We had lunch at Tower 13, the one right before cable cars. At 11:40 we started slowly moving back the same way, and reached the top of the steps at 12:05. Slowly stepping down and taking pictures, we got back to the shuttle bus at 12:30. It’s hard to believe but we walked up quicker because we wanted to avoid the masses! At 12:40 we went for the bus H23 just outside the complex, at a stop marked with bus 936. Before heading out some drivers offered us vans to Hairou Beidajie for 100 each. No, thanks.

Tip: when Chinese see foreigners and quickly approach to help you, don’t be fooled. Many tried to help us… by offering van rides! They will say “Bus” (not van) and it will not be to Beijing, but to Huairou Beidajie (they know you’re trying to make a cheap trip…), but all it is, it’s their private van. Nobody will randomly approach you to try and help you find your way using public transport. Just keep ignoring them, be calm and patient, wait for your bus and ask the people who show no interest in you.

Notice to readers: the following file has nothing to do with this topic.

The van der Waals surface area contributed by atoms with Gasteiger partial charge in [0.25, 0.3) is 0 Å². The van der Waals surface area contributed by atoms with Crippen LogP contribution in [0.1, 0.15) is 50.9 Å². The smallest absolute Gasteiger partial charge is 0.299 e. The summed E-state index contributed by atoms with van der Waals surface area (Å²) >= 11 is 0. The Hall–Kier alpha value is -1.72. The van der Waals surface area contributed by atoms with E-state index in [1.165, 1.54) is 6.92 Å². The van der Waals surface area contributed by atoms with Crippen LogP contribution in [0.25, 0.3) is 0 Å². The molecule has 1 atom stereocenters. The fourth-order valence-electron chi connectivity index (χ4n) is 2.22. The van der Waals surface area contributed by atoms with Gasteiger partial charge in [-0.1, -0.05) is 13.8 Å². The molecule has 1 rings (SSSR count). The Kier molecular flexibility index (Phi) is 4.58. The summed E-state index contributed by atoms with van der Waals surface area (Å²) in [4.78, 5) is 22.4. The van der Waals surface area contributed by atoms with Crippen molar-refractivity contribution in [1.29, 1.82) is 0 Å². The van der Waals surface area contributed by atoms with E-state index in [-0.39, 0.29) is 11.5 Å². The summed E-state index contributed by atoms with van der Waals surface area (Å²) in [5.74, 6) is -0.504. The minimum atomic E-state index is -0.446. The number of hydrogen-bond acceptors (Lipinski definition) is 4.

Luckily, the bus conductors are not working together with the van drivers, so once you get a nod for your little paper from them you know you’re heading in the right direction.

From 1pm until 1:20 we waited for the bus, then caught H23 and bought tickets on the bus again – we had to save our IC card balance for 916 to Dongzhimen as we saw no conductor there. You know you’ve lived in Thailand for too long when the conductor asks ‘Huairou?’ and you automatically say “Chai…”.

Nobody, even older women, wanted to give seats and deliberately sat with their legs spread out to save two seats for themselves. Push it – you’re in China. 13:47 we were dropped off at the same place where 916 stopped in the morning, and then we crossed the road to China Mobile side and 13:48 got on 916 towards Dongzhimen (one had passed us at 13:47). 916 seemed pretty frequent as we saw a couple passing by while we were waiting for H23 in the morning. We met a cautious Polish couple who were like “We have to stick together to avoid these guys (points to man offering van)” – funny. Just like us. Arrived at Dongzhimen at 15:10.

If I haven’t mentioned yet, there’s a kitten and a cat groomed into a lion at our hostel. Just. It’s a nice hostel, but we kind of felt someone had been in our room while we were out today. Also, whilst we were chilling in the evening, with doors just slightly open, a random dude came in as if he had mistaken his room. Come on mate, there’s only 3 of them, you can’t really have gotten lost… you may say some Chinese are reflections of their government – very nosy.